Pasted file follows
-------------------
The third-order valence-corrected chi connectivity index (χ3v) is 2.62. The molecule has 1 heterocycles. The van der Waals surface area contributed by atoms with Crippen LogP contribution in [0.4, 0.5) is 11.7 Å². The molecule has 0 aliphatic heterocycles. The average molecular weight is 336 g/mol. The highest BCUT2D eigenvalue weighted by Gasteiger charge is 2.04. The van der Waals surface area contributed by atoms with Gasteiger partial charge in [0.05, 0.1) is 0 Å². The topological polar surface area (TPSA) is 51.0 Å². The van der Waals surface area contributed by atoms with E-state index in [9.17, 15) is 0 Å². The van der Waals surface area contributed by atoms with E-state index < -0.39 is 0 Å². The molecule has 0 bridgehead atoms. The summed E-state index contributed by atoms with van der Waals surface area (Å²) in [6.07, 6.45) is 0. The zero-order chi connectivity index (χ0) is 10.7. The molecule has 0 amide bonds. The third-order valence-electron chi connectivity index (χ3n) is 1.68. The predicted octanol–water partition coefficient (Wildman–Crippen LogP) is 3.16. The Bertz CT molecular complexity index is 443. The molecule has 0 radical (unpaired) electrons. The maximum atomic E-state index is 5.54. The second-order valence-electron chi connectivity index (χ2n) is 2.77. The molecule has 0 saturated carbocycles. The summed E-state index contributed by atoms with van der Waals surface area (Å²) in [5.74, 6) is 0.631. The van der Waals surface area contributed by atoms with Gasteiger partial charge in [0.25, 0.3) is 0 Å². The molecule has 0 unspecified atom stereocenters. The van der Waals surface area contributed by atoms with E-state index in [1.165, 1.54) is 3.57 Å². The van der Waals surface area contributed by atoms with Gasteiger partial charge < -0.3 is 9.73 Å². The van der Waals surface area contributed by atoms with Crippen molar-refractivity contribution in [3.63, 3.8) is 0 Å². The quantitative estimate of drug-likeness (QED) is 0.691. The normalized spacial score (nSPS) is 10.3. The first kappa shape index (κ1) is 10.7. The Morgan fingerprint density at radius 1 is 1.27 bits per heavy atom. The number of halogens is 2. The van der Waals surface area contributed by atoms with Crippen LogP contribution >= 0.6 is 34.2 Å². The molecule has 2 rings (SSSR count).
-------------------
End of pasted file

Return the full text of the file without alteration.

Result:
The third-order valence-corrected chi connectivity index (χ3v) is 2.62. The molecule has 1 heterocycles. The van der Waals surface area contributed by atoms with Crippen LogP contribution in [0.4, 0.5) is 11.7 Å². The molecule has 0 aliphatic heterocycles. The average molecular weight is 336 g/mol. The highest BCUT2D eigenvalue weighted by Gasteiger charge is 2.04. The van der Waals surface area contributed by atoms with Gasteiger partial charge in [0.05, 0.1) is 0 Å². The topological polar surface area (TPSA) is 51.0 Å². The van der Waals surface area contributed by atoms with E-state index in [9.17, 15) is 0 Å². The van der Waals surface area contributed by atoms with E-state index < -0.39 is 0 Å². The molecule has 0 bridgehead atoms. The summed E-state index contributed by atoms with van der Waals surface area (Å²) in [6.07, 6.45) is 0. The zero-order chi connectivity index (χ0) is 10.7. The molecule has 0 amide bonds. The third-order valence-electron chi connectivity index (χ3n) is 1.68. The predicted octanol–water partition coefficient (Wildman–Crippen LogP) is 3.16. The Bertz CT molecular complexity index is 443. The molecule has 0 radical (unpaired) electrons. The maximum atomic E-state index is 5.54. The second-order valence-electron chi connectivity index (χ2n) is 2.77. The molecule has 0 saturated carbocycles. The summed E-state index contributed by atoms with van der Waals surface area (Å²) in [5.74, 6) is 0.631. The van der Waals surface area contributed by atoms with Gasteiger partial charge in [0.25, 0.3) is 0 Å². The molecule has 0 unspecified atom stereocenters. The van der Waals surface area contributed by atoms with E-state index in [1.165, 1.54) is 3.57 Å². The van der Waals surface area contributed by atoms with Gasteiger partial charge < -0.3 is 9.73 Å². The van der Waals surface area contributed by atoms with Crippen molar-refractivity contribution in [3.63, 3.8) is 0 Å². The quantitative estimate of drug-likeness (QED) is 0.691. The normalized spacial score (nSPS) is 10.3. The first kappa shape index (κ1) is 10.7. The Morgan fingerprint density at radius 1 is 1.27 bits per heavy atom. The number of halogens is 2. The van der Waals surface area contributed by atoms with Crippen LogP contribution >= 0.6 is 34.2 Å². The molecule has 2 rings (SSSR count).